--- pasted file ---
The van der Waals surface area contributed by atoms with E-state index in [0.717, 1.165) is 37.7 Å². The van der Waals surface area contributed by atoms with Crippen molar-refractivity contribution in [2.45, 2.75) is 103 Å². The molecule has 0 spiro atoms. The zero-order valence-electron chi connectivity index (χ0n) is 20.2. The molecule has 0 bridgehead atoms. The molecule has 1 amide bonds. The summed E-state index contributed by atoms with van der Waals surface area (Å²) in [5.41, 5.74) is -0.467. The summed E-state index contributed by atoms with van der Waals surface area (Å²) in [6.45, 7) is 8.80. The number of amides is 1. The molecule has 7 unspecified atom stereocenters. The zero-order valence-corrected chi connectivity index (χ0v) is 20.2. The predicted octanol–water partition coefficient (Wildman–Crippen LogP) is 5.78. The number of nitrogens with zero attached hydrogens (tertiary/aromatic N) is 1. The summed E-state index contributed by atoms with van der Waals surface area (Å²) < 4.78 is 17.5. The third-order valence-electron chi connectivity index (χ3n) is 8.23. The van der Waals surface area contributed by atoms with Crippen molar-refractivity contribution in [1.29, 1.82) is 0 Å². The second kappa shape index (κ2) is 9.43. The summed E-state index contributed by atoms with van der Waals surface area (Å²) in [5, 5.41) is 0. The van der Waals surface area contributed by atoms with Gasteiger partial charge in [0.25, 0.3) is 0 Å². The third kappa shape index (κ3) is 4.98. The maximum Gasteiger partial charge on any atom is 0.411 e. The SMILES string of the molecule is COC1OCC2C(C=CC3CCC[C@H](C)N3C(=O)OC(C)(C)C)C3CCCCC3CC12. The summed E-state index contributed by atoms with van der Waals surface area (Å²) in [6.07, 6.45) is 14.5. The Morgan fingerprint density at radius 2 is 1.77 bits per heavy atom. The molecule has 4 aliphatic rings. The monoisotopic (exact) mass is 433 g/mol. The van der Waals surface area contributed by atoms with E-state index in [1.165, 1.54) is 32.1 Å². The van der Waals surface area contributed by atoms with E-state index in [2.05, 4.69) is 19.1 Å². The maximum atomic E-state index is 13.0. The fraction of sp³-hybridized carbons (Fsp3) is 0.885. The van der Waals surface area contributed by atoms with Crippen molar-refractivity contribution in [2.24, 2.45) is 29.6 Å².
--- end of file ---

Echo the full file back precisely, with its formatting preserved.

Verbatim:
The van der Waals surface area contributed by atoms with E-state index in [0.717, 1.165) is 37.7 Å². The van der Waals surface area contributed by atoms with Crippen molar-refractivity contribution in [2.45, 2.75) is 103 Å². The molecule has 0 spiro atoms. The zero-order valence-electron chi connectivity index (χ0n) is 20.2. The molecule has 0 bridgehead atoms. The molecule has 1 amide bonds. The summed E-state index contributed by atoms with van der Waals surface area (Å²) in [5.41, 5.74) is -0.467. The summed E-state index contributed by atoms with van der Waals surface area (Å²) in [6.45, 7) is 8.80. The number of amides is 1. The molecule has 7 unspecified atom stereocenters. The zero-order valence-corrected chi connectivity index (χ0v) is 20.2. The predicted octanol–water partition coefficient (Wildman–Crippen LogP) is 5.78. The number of nitrogens with zero attached hydrogens (tertiary/aromatic N) is 1. The summed E-state index contributed by atoms with van der Waals surface area (Å²) < 4.78 is 17.5. The third-order valence-electron chi connectivity index (χ3n) is 8.23. The van der Waals surface area contributed by atoms with Crippen molar-refractivity contribution in [1.29, 1.82) is 0 Å². The second kappa shape index (κ2) is 9.43. The summed E-state index contributed by atoms with van der Waals surface area (Å²) in [5, 5.41) is 0. The van der Waals surface area contributed by atoms with Gasteiger partial charge in [0.25, 0.3) is 0 Å². The third kappa shape index (κ3) is 4.98. The maximum Gasteiger partial charge on any atom is 0.411 e. The SMILES string of the molecule is COC1OCC2C(C=CC3CCC[C@H](C)N3C(=O)OC(C)(C)C)C3CCCCC3CC12. The summed E-state index contributed by atoms with van der Waals surface area (Å²) in [6.07, 6.45) is 14.5. The Morgan fingerprint density at radius 2 is 1.77 bits per heavy atom. The molecule has 4 aliphatic rings. The monoisotopic (exact) mass is 433 g/mol. The van der Waals surface area contributed by atoms with E-state index in [1.165, 1.54) is 32.1 Å². The van der Waals surface area contributed by atoms with E-state index in [2.05, 4.69) is 19.1 Å². The maximum atomic E-state index is 13.0. The fraction of sp³-hybridized carbons (Fsp3) is 0.885. The van der Waals surface area contributed by atoms with Crippen molar-refractivity contribution in [2.24, 2.45) is 29.6 Å².